Wall-to-wall is a form of analysis which considers the total area of forest to be evaluated. An example of such analysis is the annual monitoring program carried out in Brazil since 1988, using Landsat images (INPE 2012). Sampling analyses are conducted by means of stratified systematic sampling over deforested areas. An example of systematic sampling is the Remote Sensing System Study of Forest Resources Assessment 2010, known as FRA 2010 (FAO 2010). In order to estimate deforestation rates under the stratified sampling approach, the first step is to determine the deforestation hot spots. This concept was first deployed by the European Commission's Join Research Center (JRC) within the framework of the TREES I Project, when fourteen hot spots were identified and described in the tropical belt (Myers 1992). Deforestation hot spots have been used to synthesize information regarding forest cover changes on a global scale (Lepers et al. 2005), and on a regional scale in tropical forests (Achard et al. 2002). Likewise, they have been used as a basis for estimating forest loss through a combination of medium and high resolution images (Achard et al. 2002; Potapov et al. 2008).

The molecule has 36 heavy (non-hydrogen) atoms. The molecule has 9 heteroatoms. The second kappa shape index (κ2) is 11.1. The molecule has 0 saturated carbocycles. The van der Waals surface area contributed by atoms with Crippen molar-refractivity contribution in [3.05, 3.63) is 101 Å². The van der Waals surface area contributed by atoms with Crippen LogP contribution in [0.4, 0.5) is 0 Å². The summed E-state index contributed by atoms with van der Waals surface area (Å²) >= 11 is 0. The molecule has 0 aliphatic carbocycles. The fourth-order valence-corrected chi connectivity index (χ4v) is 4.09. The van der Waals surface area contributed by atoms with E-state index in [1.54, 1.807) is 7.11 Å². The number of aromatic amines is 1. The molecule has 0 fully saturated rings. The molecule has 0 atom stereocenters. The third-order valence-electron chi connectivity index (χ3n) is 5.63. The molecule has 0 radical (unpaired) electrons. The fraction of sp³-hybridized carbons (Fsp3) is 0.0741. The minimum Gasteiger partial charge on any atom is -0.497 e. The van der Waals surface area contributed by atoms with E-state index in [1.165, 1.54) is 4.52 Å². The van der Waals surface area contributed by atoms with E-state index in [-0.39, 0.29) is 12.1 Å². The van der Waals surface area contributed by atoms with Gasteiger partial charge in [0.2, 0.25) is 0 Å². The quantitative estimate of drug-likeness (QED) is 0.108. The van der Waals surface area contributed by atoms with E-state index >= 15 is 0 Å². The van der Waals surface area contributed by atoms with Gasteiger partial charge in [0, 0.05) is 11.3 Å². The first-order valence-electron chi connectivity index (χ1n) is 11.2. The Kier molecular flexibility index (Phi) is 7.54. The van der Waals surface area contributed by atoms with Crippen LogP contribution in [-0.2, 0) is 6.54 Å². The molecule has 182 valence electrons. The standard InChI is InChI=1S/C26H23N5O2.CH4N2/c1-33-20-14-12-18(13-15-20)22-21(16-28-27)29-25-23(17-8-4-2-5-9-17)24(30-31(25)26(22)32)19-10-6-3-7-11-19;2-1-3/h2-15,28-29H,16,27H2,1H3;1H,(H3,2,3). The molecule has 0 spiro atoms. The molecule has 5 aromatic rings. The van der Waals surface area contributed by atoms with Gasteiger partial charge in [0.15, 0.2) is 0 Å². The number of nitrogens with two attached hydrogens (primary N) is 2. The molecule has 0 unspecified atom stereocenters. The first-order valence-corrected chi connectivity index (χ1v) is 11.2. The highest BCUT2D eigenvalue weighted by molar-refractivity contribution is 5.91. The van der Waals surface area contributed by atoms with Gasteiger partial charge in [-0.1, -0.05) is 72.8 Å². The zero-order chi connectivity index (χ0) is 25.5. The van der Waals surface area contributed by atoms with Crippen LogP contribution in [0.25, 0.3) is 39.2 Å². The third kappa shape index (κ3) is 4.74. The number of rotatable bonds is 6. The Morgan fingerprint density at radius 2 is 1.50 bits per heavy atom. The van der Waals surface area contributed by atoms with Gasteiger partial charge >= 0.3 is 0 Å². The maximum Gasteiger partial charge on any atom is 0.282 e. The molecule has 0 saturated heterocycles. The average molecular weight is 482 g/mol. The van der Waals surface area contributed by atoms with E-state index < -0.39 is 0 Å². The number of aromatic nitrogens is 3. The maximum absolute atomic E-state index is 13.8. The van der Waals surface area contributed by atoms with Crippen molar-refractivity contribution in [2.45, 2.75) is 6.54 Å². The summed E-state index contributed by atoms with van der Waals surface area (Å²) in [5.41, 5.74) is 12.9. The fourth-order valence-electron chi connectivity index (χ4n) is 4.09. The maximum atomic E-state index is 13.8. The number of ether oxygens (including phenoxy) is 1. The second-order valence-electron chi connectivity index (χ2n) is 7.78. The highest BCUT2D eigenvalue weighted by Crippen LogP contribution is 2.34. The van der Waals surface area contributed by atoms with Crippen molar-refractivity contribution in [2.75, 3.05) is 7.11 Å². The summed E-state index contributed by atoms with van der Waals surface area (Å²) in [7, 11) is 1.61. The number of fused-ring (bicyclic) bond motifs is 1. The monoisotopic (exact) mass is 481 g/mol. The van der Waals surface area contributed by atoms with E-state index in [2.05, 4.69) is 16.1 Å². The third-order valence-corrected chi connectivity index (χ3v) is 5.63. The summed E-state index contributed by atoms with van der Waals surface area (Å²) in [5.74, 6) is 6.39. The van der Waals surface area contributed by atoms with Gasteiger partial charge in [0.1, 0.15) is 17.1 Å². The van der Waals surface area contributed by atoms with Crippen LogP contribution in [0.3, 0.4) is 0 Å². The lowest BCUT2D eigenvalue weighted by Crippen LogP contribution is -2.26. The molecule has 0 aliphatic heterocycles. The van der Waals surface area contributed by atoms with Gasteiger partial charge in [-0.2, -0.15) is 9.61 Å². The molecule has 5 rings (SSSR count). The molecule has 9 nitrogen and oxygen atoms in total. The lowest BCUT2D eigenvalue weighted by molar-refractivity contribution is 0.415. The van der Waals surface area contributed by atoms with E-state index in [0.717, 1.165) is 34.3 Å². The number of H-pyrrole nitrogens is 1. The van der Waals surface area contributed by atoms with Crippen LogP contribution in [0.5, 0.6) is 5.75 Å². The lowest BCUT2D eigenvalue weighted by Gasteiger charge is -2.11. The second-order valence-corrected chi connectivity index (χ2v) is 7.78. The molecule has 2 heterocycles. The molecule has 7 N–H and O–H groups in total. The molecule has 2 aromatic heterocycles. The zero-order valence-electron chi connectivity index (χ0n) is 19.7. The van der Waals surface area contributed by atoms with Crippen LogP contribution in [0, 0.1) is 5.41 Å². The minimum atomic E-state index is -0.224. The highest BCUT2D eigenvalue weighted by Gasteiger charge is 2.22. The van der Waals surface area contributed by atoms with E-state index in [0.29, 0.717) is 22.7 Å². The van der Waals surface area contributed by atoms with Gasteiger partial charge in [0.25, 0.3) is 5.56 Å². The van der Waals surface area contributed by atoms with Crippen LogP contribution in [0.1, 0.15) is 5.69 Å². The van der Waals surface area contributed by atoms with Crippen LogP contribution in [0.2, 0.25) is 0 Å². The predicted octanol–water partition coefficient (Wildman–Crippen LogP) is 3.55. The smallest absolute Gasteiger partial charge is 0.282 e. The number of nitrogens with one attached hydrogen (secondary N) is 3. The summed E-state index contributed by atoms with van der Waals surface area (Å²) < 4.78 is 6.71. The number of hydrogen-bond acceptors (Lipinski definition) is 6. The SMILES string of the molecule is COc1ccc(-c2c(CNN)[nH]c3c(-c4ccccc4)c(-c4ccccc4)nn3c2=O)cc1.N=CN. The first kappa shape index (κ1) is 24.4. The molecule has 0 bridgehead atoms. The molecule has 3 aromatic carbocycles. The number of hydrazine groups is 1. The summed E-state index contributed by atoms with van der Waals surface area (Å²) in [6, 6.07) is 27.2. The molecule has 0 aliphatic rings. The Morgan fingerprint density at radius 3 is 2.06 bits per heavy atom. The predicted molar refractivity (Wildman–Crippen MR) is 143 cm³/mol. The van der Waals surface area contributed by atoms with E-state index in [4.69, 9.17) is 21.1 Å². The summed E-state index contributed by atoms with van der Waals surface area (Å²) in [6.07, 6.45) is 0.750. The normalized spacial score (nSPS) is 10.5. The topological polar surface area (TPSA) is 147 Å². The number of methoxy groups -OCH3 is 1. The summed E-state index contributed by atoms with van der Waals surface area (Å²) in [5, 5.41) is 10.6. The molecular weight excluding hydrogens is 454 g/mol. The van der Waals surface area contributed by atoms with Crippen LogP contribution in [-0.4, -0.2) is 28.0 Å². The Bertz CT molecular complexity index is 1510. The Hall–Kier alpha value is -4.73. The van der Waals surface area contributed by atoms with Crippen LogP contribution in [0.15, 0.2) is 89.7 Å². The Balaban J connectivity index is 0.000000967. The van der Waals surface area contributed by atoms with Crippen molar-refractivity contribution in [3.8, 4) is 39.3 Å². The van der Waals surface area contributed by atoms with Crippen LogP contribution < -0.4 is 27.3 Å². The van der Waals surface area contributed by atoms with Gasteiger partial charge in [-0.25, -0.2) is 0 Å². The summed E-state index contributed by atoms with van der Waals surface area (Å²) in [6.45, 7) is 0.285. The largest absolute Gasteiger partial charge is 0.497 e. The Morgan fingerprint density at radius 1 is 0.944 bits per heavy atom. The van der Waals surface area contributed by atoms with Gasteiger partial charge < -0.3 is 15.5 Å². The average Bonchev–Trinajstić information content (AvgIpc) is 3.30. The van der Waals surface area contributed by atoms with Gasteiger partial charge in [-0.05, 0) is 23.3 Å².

Nevertheless, the deforestation rate values obtained by regional or global studies have not met with universal acceptance, especially those for particular areas. For example, results for Venezuela in different studies show a high degree of uncertainty. More than 50% of Venezuela's territory (462,750 km2) is occupied by forests (FAO 2010). According to the FAO's latest forest resource assessment, Venezuela's deforestation rate over the last decade was 2,880 km2 year-1. However, other studies have detected a deforestation rate of 1,280 km2 year-1 (RNV 2013) or 1,150 km2 year-1 (Harris et al. 2012) over the same period.

In view of those conflicting results, the actual deforestation rate for Venezuela cannot be stated with certainty. Historically, deforestation in Venezuela has occurred to the north of the Orinoco River (Pacheco et al. 2011a). The main cause has been agricultural activity, as is the case with other tropical areas (Pacheco et al. 2011b). Nevertheless, there is currently no clear evidence on this point. Therefore the goal of this research was to identify the areas that underwent forest cover loss between 2005 and 2010. The accurate monitoring of these areas would provide better information regarding forest cover loss over.